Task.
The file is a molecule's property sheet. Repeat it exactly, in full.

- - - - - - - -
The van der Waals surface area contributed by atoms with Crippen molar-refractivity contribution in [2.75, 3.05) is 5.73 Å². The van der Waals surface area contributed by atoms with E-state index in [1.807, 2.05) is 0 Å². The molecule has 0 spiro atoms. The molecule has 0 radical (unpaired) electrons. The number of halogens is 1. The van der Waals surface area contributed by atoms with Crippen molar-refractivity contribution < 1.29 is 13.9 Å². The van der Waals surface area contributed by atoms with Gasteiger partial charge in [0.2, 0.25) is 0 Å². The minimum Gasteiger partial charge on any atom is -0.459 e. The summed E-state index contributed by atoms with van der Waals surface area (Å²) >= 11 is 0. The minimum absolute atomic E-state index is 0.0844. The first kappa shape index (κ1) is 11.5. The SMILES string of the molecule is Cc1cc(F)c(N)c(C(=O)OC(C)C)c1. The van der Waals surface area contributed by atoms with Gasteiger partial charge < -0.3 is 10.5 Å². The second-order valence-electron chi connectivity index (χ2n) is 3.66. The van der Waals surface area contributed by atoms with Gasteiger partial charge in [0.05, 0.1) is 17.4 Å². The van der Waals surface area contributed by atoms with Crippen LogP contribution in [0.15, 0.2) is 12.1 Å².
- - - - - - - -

The van der Waals surface area contributed by atoms with Crippen molar-refractivity contribution in [2.75, 3.05) is 5.73 Å². The van der Waals surface area contributed by atoms with E-state index in [1.807, 2.05) is 0 Å². The molecule has 0 spiro atoms. The molecule has 0 radical (unpaired) electrons. The number of halogens is 1. The van der Waals surface area contributed by atoms with Crippen molar-refractivity contribution < 1.29 is 13.9 Å². The van der Waals surface area contributed by atoms with Gasteiger partial charge in [0.2, 0.25) is 0 Å². The minimum Gasteiger partial charge on any atom is -0.459 e. The summed E-state index contributed by atoms with van der Waals surface area (Å²) >= 11 is 0. The minimum absolute atomic E-state index is 0.0844. The first kappa shape index (κ1) is 11.5. The SMILES string of the molecule is Cc1cc(F)c(N)c(C(=O)OC(C)C)c1. The van der Waals surface area contributed by atoms with Gasteiger partial charge < -0.3 is 10.5 Å². The second-order valence-electron chi connectivity index (χ2n) is 3.66. The van der Waals surface area contributed by atoms with Gasteiger partial charge in [0.05, 0.1) is 17.4 Å². The van der Waals surface area contributed by atoms with Crippen LogP contribution in [0.15, 0.2) is 12.1 Å².